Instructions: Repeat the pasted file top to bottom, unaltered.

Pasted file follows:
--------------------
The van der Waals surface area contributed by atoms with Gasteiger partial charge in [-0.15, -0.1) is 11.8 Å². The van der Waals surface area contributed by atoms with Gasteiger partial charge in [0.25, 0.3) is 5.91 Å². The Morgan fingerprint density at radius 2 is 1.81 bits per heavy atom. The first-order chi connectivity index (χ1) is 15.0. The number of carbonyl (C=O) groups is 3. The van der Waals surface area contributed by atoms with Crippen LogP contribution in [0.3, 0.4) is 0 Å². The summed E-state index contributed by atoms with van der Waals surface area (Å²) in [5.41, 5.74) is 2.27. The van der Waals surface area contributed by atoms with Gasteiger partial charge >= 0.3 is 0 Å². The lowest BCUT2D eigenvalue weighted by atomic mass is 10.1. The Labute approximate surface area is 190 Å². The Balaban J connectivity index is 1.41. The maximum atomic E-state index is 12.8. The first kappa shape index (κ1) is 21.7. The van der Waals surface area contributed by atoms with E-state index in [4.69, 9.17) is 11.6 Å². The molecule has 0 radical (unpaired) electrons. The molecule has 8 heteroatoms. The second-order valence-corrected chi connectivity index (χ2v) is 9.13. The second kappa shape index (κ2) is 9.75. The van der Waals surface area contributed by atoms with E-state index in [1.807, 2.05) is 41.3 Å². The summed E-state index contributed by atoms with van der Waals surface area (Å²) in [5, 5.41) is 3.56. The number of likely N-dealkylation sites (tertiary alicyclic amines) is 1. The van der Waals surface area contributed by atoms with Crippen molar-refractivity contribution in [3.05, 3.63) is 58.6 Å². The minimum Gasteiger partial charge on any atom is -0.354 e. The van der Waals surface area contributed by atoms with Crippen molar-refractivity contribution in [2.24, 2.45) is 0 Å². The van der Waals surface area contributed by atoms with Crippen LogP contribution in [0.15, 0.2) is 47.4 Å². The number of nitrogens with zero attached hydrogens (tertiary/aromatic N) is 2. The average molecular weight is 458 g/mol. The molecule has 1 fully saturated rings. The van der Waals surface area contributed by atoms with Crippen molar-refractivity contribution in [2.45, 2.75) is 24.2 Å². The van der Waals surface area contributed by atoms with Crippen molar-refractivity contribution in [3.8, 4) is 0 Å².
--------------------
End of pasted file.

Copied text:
The van der Waals surface area contributed by atoms with Gasteiger partial charge in [-0.15, -0.1) is 11.8 Å². The van der Waals surface area contributed by atoms with Gasteiger partial charge in [0.25, 0.3) is 5.91 Å². The Morgan fingerprint density at radius 2 is 1.81 bits per heavy atom. The first-order chi connectivity index (χ1) is 15.0. The number of carbonyl (C=O) groups is 3. The van der Waals surface area contributed by atoms with Crippen LogP contribution in [0.3, 0.4) is 0 Å². The summed E-state index contributed by atoms with van der Waals surface area (Å²) in [5.41, 5.74) is 2.27. The van der Waals surface area contributed by atoms with Gasteiger partial charge >= 0.3 is 0 Å². The lowest BCUT2D eigenvalue weighted by atomic mass is 10.1. The Labute approximate surface area is 190 Å². The Balaban J connectivity index is 1.41. The maximum atomic E-state index is 12.8. The first kappa shape index (κ1) is 21.7. The van der Waals surface area contributed by atoms with E-state index in [4.69, 9.17) is 11.6 Å². The molecule has 0 radical (unpaired) electrons. The molecule has 8 heteroatoms. The second-order valence-corrected chi connectivity index (χ2v) is 9.13. The second kappa shape index (κ2) is 9.75. The van der Waals surface area contributed by atoms with E-state index in [1.807, 2.05) is 41.3 Å². The summed E-state index contributed by atoms with van der Waals surface area (Å²) in [5, 5.41) is 3.56. The number of likely N-dealkylation sites (tertiary alicyclic amines) is 1. The van der Waals surface area contributed by atoms with Crippen molar-refractivity contribution in [3.05, 3.63) is 58.6 Å². The minimum Gasteiger partial charge on any atom is -0.354 e. The van der Waals surface area contributed by atoms with Crippen molar-refractivity contribution in [2.24, 2.45) is 0 Å². The van der Waals surface area contributed by atoms with Crippen LogP contribution in [0.15, 0.2) is 47.4 Å². The number of nitrogens with zero attached hydrogens (tertiary/aromatic N) is 2. The average molecular weight is 458 g/mol. The molecule has 1 fully saturated rings. The van der Waals surface area contributed by atoms with Crippen molar-refractivity contribution in [2.45, 2.75) is 24.2 Å². The van der Waals surface area contributed by atoms with Crippen molar-refractivity contribution in [3.8, 4) is 0 Å².